Perspectives; Thoughts; Comments; Opinions; Discussions

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You want to know what tyranny looks like here in the United States? I’ve got an example for you.

Tyranny looks like homeless people coming onto your property, putting up a tent, drinking and having sex out there and all without your permission. Then when you want to go out and tell them to leave, the police show up and arrest you. That is tyranny.

This isn’t something I’m just arbitrarily making up something either. This is actually what’s going on in America.

Right now, three states – California, Ohio, and Oregon are all going through a time where bills are being pushed that would force private property owners to relinquish their land rights and be forced to permit homeless people to camp out on their property as long as they want.

Then if they try to do something about it, it would be against the law and they could then be arrested. This is just absurd!

Two recent court decisions surrounding homelessness may have a big impact on people sleeping on city streets. While the U.S. Supreme Court has decided not to hear a case about criminalizing homelessness, an appeals court ruled encampments are allowed on private property.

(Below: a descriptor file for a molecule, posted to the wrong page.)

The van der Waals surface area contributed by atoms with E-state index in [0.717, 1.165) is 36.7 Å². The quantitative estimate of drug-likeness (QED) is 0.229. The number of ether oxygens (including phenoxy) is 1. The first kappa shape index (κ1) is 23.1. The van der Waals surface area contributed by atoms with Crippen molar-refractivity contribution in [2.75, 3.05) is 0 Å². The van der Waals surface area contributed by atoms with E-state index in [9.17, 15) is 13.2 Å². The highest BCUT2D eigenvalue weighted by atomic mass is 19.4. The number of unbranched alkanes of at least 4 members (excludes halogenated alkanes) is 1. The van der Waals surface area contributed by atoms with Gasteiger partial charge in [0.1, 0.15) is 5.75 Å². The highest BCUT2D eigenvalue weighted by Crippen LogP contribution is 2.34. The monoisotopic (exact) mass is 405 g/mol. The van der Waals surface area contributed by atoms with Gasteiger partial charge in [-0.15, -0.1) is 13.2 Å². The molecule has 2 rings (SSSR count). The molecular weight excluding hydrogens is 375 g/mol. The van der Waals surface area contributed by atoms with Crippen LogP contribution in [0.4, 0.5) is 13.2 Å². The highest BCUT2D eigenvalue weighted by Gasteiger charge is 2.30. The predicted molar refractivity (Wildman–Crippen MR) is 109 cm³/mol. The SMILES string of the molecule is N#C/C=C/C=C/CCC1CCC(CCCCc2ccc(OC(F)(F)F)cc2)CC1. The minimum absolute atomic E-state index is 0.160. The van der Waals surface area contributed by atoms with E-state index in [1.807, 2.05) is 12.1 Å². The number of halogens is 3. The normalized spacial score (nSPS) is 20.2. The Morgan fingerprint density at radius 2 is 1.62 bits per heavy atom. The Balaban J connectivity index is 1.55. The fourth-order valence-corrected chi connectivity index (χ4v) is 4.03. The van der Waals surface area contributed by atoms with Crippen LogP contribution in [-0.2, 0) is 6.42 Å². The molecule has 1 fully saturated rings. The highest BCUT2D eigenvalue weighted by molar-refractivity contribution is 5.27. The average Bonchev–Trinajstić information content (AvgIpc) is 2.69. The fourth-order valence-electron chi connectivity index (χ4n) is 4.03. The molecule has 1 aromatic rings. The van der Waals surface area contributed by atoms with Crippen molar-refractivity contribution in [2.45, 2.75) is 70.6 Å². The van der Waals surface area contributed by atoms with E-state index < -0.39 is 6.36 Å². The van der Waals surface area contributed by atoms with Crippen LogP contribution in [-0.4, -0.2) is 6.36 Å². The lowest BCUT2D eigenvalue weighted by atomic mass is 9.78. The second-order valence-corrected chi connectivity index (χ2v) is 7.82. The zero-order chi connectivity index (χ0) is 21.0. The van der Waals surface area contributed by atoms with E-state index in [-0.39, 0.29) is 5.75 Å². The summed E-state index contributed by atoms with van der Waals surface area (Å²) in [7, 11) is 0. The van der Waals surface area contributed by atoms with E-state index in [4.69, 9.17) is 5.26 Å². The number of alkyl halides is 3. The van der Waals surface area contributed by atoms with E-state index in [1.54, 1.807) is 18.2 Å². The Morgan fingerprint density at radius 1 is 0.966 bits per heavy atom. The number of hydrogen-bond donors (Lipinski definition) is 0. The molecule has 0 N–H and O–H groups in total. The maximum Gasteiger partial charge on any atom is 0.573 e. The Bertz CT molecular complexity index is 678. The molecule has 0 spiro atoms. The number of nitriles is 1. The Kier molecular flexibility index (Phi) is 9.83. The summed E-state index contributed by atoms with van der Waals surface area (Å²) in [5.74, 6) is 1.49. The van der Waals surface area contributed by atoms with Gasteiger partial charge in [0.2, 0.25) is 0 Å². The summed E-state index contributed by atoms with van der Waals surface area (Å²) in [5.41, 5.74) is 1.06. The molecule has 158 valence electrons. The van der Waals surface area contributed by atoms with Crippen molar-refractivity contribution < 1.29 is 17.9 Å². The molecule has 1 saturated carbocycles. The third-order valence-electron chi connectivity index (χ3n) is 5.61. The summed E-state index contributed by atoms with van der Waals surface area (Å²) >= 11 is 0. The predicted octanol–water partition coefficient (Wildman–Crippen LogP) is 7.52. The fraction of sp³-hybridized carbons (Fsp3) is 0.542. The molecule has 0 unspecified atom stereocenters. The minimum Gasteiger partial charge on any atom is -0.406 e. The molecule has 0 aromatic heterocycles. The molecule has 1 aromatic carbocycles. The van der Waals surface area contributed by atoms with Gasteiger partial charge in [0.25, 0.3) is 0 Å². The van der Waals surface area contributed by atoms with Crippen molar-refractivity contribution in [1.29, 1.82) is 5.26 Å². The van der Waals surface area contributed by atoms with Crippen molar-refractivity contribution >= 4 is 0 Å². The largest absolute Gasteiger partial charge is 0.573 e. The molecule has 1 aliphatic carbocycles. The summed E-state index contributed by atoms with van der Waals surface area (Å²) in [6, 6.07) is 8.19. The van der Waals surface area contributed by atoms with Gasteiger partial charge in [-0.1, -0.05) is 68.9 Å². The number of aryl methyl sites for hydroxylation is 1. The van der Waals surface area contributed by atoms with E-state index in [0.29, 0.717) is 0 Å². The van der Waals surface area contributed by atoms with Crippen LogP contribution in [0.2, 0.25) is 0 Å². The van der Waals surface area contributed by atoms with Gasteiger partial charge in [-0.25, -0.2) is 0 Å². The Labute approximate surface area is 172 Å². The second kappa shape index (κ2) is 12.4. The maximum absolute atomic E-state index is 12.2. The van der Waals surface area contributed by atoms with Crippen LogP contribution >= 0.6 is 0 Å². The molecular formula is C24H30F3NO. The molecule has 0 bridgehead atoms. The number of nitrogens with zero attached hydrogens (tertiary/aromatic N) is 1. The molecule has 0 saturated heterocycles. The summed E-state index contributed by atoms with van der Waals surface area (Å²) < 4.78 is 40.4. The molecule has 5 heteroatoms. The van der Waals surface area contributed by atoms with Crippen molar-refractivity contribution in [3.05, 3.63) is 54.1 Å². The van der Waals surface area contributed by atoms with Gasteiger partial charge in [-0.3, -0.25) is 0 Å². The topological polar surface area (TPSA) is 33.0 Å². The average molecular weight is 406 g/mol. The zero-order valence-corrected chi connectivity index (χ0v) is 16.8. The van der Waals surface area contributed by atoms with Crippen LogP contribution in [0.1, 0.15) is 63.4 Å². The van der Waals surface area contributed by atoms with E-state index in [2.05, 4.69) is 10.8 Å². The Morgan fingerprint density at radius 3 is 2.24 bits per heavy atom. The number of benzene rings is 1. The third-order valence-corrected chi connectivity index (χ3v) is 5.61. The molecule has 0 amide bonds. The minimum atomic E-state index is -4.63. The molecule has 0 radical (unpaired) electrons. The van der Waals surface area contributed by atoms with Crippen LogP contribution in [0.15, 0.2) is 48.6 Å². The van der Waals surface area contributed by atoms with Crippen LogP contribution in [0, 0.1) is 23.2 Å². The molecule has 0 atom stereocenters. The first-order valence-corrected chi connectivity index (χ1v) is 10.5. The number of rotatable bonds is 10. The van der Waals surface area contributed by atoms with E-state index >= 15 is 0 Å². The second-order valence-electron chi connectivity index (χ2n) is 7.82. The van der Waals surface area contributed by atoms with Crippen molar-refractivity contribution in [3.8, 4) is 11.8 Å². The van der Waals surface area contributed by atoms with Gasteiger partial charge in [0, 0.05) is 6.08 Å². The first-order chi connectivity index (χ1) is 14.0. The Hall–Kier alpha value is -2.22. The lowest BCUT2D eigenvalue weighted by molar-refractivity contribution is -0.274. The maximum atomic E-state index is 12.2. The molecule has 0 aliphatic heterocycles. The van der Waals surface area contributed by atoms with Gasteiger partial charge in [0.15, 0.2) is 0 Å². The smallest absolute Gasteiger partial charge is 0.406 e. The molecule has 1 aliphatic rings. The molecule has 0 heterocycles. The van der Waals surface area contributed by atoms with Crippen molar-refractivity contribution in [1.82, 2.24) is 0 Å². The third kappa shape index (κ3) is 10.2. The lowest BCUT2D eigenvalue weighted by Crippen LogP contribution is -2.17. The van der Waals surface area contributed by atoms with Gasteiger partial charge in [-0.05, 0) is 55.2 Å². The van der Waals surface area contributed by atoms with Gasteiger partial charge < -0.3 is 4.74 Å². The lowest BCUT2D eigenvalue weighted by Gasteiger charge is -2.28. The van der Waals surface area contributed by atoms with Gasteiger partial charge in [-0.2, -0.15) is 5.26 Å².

Kevin Finn has worked to end homelessness in Cincinnati for 21 years. He cautiously applauds the two recent court rulings that address the criminalization of sleeping on the streets.

“I don’t think there’s anything helpful about making it a criminal act for people to be sleeping outside if ultimately what we want is for people to get into housing,” said Finn.

The Supreme Court will not hear a case on a ban against homeless people sleeping in public spaces. That now means there’s a constitutional right to camp in public.

“Filing charges, making things they’re doing illegal, making their police history longer is not helpful for the long-term goal,” said Finn.

Ohio’s First District Court of Appeals says governments cannot ban homeless encampments from private property — like Hamilton County did at the New Prospect Baptist Church in 2018.

I don’t think it’s ever a good move to ever try to criminalize people sleeping outside,” said Finn. “But at the same time, a homeless person is three times more likely to die sleeping outside on the streets, so we need to find a balance where we’re not encouraging people to sleep outside in camps either.”

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